Thus the rough seas, which boist’rous2 winds enrage,
Assault a ship, and in fierce war engage.
Just3 like rude multitudes, whom4 factions swell
With5 rankled spleen, which makes them to6 rebel
Against their governor,7 thronging about, 5
With hideous noise to throw his8 power out.
And if their power gets the upper hand,
They’ll9 make him sink, and then in triumph stand,
Foaming at mouth, as if great deeds they’d done,
When they were multitudes, and he but one. 10
So seas do foam and froth about a ship,10
And both do11 strive which shall the better get.
But12 wisdom, like skilled mariners, through wide13
And gaping jaws of Death the ship doth guide,14
And to a haven safe will bring her in,15 15
Although through many dangers she did swim.16
- Comparing Waves and a Ship to Rebellion] A Storm upon the Seas compared to a Rebellion. 1664; A Storm upon the Seas, compared to a Rebellion. 1668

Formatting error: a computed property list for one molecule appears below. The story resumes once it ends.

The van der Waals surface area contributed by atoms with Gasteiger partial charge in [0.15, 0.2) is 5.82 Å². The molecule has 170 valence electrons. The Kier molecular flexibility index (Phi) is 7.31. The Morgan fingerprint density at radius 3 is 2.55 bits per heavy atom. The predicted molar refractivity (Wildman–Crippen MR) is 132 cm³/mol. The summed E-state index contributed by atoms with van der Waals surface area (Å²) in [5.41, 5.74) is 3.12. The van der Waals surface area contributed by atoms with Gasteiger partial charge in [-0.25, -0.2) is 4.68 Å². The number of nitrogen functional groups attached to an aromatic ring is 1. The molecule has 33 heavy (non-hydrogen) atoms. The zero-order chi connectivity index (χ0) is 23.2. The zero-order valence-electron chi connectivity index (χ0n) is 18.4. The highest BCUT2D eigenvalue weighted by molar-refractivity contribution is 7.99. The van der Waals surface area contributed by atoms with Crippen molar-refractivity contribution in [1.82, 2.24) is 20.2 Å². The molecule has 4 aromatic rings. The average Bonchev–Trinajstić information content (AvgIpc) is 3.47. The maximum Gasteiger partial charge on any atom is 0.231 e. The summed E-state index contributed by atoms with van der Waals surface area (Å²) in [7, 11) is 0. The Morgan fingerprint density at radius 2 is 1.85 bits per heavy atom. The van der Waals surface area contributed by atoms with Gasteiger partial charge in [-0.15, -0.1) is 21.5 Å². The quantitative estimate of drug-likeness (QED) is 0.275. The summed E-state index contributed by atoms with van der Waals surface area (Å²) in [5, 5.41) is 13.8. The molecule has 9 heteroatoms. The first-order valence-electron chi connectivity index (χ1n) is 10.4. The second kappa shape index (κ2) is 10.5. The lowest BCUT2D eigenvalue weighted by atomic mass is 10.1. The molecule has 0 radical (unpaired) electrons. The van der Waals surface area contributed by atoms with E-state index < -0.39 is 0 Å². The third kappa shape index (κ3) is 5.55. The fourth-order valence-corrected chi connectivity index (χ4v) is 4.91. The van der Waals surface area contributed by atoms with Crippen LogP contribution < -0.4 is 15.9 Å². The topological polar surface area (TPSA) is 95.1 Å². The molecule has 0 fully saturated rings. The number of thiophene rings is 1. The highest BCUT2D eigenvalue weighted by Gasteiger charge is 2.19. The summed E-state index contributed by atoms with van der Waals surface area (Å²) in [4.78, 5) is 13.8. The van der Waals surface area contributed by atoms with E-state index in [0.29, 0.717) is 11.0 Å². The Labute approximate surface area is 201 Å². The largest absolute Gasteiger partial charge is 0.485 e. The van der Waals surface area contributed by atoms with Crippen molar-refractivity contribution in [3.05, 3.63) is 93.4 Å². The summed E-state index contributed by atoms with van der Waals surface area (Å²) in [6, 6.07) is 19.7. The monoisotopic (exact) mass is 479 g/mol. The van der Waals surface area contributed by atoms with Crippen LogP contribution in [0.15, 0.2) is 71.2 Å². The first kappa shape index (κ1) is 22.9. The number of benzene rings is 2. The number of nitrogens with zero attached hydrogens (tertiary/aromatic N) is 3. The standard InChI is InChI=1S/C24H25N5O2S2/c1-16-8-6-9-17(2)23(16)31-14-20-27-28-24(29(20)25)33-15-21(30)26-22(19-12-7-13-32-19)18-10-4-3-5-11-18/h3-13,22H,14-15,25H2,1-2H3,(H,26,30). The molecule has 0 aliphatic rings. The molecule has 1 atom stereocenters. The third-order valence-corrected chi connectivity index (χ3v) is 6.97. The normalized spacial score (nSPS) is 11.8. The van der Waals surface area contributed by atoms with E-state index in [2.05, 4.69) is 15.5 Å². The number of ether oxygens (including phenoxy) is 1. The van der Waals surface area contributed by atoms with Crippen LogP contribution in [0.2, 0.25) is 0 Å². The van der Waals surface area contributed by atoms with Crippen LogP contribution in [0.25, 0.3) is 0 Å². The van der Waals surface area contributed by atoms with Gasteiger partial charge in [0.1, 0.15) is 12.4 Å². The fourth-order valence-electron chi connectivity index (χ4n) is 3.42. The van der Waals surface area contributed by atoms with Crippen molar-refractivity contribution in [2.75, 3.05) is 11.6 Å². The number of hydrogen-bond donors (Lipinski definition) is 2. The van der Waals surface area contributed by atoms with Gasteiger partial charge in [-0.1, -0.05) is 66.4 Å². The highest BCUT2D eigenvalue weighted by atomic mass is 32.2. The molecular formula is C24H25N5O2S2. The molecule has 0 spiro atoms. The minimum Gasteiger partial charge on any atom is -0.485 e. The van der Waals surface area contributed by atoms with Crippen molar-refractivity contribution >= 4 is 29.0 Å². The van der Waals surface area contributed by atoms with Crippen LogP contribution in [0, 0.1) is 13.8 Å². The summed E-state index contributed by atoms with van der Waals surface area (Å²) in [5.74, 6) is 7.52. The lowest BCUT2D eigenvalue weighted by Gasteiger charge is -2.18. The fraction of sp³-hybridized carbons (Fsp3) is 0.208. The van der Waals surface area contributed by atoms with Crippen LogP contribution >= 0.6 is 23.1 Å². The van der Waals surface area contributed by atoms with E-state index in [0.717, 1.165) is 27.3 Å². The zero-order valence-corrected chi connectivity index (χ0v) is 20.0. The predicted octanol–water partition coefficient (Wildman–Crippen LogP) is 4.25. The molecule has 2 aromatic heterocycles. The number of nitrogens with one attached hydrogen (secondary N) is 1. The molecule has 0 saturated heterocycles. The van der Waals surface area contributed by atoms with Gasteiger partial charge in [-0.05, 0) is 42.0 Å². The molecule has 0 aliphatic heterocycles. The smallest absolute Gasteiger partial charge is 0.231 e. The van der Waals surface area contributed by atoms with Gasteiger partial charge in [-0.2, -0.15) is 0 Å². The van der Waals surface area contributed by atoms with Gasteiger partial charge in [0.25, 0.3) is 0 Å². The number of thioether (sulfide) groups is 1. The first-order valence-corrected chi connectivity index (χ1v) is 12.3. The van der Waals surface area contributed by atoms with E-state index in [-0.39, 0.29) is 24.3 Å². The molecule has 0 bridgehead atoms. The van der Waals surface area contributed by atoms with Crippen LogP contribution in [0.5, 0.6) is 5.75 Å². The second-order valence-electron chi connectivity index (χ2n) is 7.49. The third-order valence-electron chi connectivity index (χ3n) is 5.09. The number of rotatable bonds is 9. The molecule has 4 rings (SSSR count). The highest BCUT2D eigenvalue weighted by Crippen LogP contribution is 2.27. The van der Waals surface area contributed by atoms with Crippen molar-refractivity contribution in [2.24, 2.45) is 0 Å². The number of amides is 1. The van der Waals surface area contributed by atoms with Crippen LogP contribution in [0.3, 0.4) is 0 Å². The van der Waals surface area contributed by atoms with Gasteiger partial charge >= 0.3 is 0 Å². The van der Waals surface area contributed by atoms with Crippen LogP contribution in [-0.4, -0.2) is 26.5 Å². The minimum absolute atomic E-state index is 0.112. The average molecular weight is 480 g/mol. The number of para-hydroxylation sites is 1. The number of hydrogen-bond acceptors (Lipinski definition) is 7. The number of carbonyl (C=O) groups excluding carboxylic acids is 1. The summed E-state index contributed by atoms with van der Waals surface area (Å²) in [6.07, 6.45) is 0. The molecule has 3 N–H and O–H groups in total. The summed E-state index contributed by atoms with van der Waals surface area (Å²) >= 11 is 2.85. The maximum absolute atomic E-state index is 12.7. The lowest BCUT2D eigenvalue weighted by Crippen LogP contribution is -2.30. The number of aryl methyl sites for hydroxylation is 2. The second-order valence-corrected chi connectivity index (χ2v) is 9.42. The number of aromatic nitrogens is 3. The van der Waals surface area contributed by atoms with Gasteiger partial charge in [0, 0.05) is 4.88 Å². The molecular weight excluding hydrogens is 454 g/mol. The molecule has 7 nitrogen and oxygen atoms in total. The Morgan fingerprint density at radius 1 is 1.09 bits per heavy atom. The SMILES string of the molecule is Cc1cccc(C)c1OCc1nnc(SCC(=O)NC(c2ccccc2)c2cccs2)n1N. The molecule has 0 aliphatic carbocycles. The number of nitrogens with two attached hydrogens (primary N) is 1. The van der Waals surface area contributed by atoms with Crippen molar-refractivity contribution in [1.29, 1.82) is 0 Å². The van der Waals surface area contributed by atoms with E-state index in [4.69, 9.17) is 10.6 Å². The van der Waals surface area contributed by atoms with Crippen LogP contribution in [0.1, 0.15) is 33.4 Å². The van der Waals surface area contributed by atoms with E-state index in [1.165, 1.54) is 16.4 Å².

Whitaker reads this poem as “an allegory of the Civil War, satirizing the ‘rude multitudes’ of parliamentarian rebels as wild stormwaves assaulting the lone, heroic ship of the king”; see Mad Madge, 146.
- which boist’rous] whom highly 1653; which Boisterous 1664
- Just] Or 1653
- whom] with 1664, 1668
- With] Caus’d by a 1664, 1668
- which makes them to] and so 1664, 1668
- governor] Governours 1653
- his] their 1653
- They’ll] Do 1664, 1668
- seas do foam and froth about a ship,] Waves about a Ship do Foam and Fret, 1664, 1668
- both do] each doth 1664, 1668
- But] Or 1653
- through wide] will guide 1653
- And gaping jaws of Death the ship doth guide,] The Ship through Jawes of Death that do gape wide. 1653
- And to a haven safe will bring her in,] And brings it to a Haven safe, or home; 1664; And brings it to a Haven safe, or home: 1668
- Although through many dangers she did swim.] And thus it did through many Dangers come. 1664, 1668